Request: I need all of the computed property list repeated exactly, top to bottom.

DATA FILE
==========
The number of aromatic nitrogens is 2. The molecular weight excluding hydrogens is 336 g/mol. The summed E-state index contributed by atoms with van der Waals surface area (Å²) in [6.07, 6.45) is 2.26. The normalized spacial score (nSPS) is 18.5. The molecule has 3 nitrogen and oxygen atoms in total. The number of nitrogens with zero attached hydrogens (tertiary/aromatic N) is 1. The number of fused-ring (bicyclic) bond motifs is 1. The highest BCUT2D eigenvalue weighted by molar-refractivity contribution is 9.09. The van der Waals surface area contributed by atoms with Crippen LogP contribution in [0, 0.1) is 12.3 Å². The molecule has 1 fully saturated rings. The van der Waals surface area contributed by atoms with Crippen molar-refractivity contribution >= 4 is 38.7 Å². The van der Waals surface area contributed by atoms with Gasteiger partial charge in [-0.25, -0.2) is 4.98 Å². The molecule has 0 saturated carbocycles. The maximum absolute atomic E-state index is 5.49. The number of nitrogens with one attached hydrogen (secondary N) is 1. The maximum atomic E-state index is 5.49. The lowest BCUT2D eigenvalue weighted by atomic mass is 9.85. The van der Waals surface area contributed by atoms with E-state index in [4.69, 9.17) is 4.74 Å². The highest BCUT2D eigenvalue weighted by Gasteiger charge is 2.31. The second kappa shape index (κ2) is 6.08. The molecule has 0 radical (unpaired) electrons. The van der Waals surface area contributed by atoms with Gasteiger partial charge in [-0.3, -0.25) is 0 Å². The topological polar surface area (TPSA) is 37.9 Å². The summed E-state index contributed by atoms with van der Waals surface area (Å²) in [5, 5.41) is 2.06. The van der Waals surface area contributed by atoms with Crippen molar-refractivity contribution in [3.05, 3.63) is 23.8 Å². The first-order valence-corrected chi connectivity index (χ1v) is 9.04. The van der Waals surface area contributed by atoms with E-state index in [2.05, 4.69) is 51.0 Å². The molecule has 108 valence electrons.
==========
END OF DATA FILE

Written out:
The number of aromatic nitrogens is 2. The molecular weight excluding hydrogens is 336 g/mol. The summed E-state index contributed by atoms with van der Waals surface area (Å²) in [6.07, 6.45) is 2.26. The normalized spacial score (nSPS) is 18.5. The molecule has 3 nitrogen and oxygen atoms in total. The number of nitrogens with zero attached hydrogens (tertiary/aromatic N) is 1. The number of fused-ring (bicyclic) bond motifs is 1. The highest BCUT2D eigenvalue weighted by molar-refractivity contribution is 9.09. The van der Waals surface area contributed by atoms with Crippen LogP contribution in [0, 0.1) is 12.3 Å². The molecule has 1 fully saturated rings. The van der Waals surface area contributed by atoms with Crippen molar-refractivity contribution >= 4 is 38.7 Å². The van der Waals surface area contributed by atoms with Gasteiger partial charge in [-0.25, -0.2) is 4.98 Å². The molecule has 0 saturated carbocycles. The maximum absolute atomic E-state index is 5.49. The number of nitrogens with one attached hydrogen (secondary N) is 1. The maximum atomic E-state index is 5.49. The lowest BCUT2D eigenvalue weighted by atomic mass is 9.85. The van der Waals surface area contributed by atoms with E-state index in [4.69, 9.17) is 4.74 Å². The highest BCUT2D eigenvalue weighted by Gasteiger charge is 2.31. The second kappa shape index (κ2) is 6.08. The molecule has 0 radical (unpaired) electrons. The van der Waals surface area contributed by atoms with Gasteiger partial charge in [-0.3, -0.25) is 0 Å². The topological polar surface area (TPSA) is 37.9 Å². The summed E-state index contributed by atoms with van der Waals surface area (Å²) in [5, 5.41) is 2.06. The van der Waals surface area contributed by atoms with Crippen molar-refractivity contribution in [3.05, 3.63) is 23.8 Å². The first-order valence-corrected chi connectivity index (χ1v) is 9.04. The van der Waals surface area contributed by atoms with E-state index in [2.05, 4.69) is 51.0 Å². The molecule has 108 valence electrons.